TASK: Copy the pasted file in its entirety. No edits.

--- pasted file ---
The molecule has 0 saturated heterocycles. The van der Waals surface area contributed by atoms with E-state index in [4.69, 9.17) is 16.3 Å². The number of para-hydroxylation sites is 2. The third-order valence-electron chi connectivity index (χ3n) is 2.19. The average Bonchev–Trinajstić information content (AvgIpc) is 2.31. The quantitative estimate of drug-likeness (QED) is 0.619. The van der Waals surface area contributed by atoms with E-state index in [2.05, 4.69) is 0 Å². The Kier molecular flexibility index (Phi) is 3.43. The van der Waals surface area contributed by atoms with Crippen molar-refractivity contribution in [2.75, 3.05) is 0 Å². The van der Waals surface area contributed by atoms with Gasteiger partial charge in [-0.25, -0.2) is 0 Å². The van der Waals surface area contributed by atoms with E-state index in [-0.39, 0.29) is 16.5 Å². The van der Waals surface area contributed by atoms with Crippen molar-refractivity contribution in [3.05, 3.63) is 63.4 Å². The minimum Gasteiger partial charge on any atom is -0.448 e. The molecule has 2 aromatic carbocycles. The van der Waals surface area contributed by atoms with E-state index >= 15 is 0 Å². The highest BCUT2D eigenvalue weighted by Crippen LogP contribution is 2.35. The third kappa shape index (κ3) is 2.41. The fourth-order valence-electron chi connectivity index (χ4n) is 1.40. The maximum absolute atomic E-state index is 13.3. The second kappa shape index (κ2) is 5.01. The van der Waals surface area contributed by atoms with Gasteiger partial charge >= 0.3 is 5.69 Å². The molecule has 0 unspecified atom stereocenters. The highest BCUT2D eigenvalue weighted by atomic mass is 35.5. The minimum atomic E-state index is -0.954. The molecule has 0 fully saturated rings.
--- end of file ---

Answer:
The molecule has 0 saturated heterocycles. The van der Waals surface area contributed by atoms with E-state index in [4.69, 9.17) is 16.3 Å². The number of para-hydroxylation sites is 2. The third-order valence-electron chi connectivity index (χ3n) is 2.19. The average Bonchev–Trinajstić information content (AvgIpc) is 2.31. The quantitative estimate of drug-likeness (QED) is 0.619. The van der Waals surface area contributed by atoms with E-state index in [2.05, 4.69) is 0 Å². The Kier molecular flexibility index (Phi) is 3.43. The van der Waals surface area contributed by atoms with Crippen molar-refractivity contribution in [2.75, 3.05) is 0 Å². The van der Waals surface area contributed by atoms with Gasteiger partial charge in [-0.25, -0.2) is 0 Å². The van der Waals surface area contributed by atoms with E-state index in [-0.39, 0.29) is 16.5 Å². The van der Waals surface area contributed by atoms with Crippen molar-refractivity contribution in [3.05, 3.63) is 63.4 Å². The minimum Gasteiger partial charge on any atom is -0.448 e. The molecule has 2 aromatic carbocycles. The van der Waals surface area contributed by atoms with E-state index >= 15 is 0 Å². The highest BCUT2D eigenvalue weighted by Crippen LogP contribution is 2.35. The third kappa shape index (κ3) is 2.41. The fourth-order valence-electron chi connectivity index (χ4n) is 1.40. The maximum absolute atomic E-state index is 13.3. The second kappa shape index (κ2) is 5.01. The van der Waals surface area contributed by atoms with Gasteiger partial charge >= 0.3 is 5.69 Å². The molecule has 0 unspecified atom stereocenters. The highest BCUT2D eigenvalue weighted by atomic mass is 35.5. The minimum atomic E-state index is -0.954. The molecule has 0 fully saturated rings.